Sleep training should never be attempted with a newborn. However, there are a few things you can work on so that your baby can begin to develop some healthy sleep habits and routines. In this blog post, I will share some newborn healthy sleep habits you can do with your little one to get things moving in the right direction.
It’s extremely important to remember that your newborn has a very small tummy, so for the first few months, sleep is often driven by hunger. Also, if you are breastfeeding, it’s essential to prioritize this until your baby becomes efficient and gains the appropriate weight. A hungry baby will not be able to settle; therefore, getting good sleep will not likely happen. Some babies can be so sleepy that they are not breastfeeding efficiently and getting the nutrition they need. When this happens, the baby is so exhausted from trying to feed that they will sleep too much and not gain weight appropriately. If you are unsure how breastfeeding is going, I’d strongly recommend getting help from a lactation consultant. They will assess and then help with any feeding issues. Once you determine that feeding is going well, please continue reading for tips to help your newborn sleep.
My first newborn healthy sleep habits tip is swaddling. It is my very favorite baby tool. I love swaddling a baby! I know how much swaddling can help a baby feel snug and secure, just as they did in the womb. In addition to their safe feeling when swaddled, it also keeps their startle reflex from waking them. I’ve had some parents tell me their baby doesn’t like being swaddled.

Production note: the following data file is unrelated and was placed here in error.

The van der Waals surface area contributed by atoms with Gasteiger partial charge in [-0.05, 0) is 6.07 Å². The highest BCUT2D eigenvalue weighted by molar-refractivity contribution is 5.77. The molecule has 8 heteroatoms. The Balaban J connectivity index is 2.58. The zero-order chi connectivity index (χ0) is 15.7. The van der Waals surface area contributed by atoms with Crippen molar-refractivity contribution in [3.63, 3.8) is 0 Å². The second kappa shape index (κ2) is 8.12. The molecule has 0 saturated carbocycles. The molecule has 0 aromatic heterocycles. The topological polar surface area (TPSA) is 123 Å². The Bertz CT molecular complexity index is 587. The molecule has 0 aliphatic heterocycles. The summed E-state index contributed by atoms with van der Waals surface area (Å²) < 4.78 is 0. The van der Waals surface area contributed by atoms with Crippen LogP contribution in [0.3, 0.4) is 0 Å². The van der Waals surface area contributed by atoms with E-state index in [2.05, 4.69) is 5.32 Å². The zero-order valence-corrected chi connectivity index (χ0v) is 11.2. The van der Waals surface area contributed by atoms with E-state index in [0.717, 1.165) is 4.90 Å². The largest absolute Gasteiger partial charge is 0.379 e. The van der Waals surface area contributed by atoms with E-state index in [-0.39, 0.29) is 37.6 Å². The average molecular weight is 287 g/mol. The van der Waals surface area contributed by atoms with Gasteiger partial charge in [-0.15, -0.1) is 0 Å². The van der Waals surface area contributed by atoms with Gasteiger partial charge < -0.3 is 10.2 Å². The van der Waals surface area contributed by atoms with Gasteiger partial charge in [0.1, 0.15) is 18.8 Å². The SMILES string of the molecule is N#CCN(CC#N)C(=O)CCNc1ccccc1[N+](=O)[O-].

What I’ve found to be true is that a baby doesn’t like being swaddled but when they get picked up and held close, they will settle down and sometimes even sigh relief. I love hearing that sigh of relief! When your baby is consistently swaddled, they usually stop fighting the process after a few weeks. If a baby is not swaddled properly, they will spend a lot of time scooching their fists and arms from their sides around to the front and will even break out of the swaddle entirely. When they are scooching, they’re not sleeping, so it’s important that their arms are swaddled close to the sides of their body and that the swaddle is put on nice and snug to keep their arms in place.
Swaddles that don’t allow babies to move their hips should not be used. I don’t hesitate to start over when I don’t feel that I’ve swaddled a baby very well. I encourage parents to do the same.
My very favorite swaddle to use is the Sleepea® 5-Second Baby Swaddle. Dr. Harvey Karp, author of “The Happiest Baby on the Block, introduced this swaddle.” This is my new favorite because it makes swaddling easier than any other swaddle I’ve used. It also gives you different options so that once your baby is showing signs of rolling, you can continue to use it with their arms out, yet their body is still getting a nice snuggly feeling.
Many different swaddles are available today, so you may need to try a few different ones before you find the one that works best for you and your baby. There should never be any loose blankets in the bassinet/ crib for safe sleep.
My third newborn healthy sleep habits tip is to have white noise in their room. White noise is another one of my favorite tools. In utero, your baby heard a lot of swooshing noises. I don’t have a favorite white noise machine. The white noise machines I like have an option for a continuous white noise sound. You can try ocean waves and crickets chirping, but research has shown that these noise options can sometimes wake a baby, whereas the continuous white noise is not disruptive to sleep. The white noise should be located between the baby and the door so that any sounds from the hallway will be drowned out, and you don’t have to worry about pets and siblings making noise and waking your little one.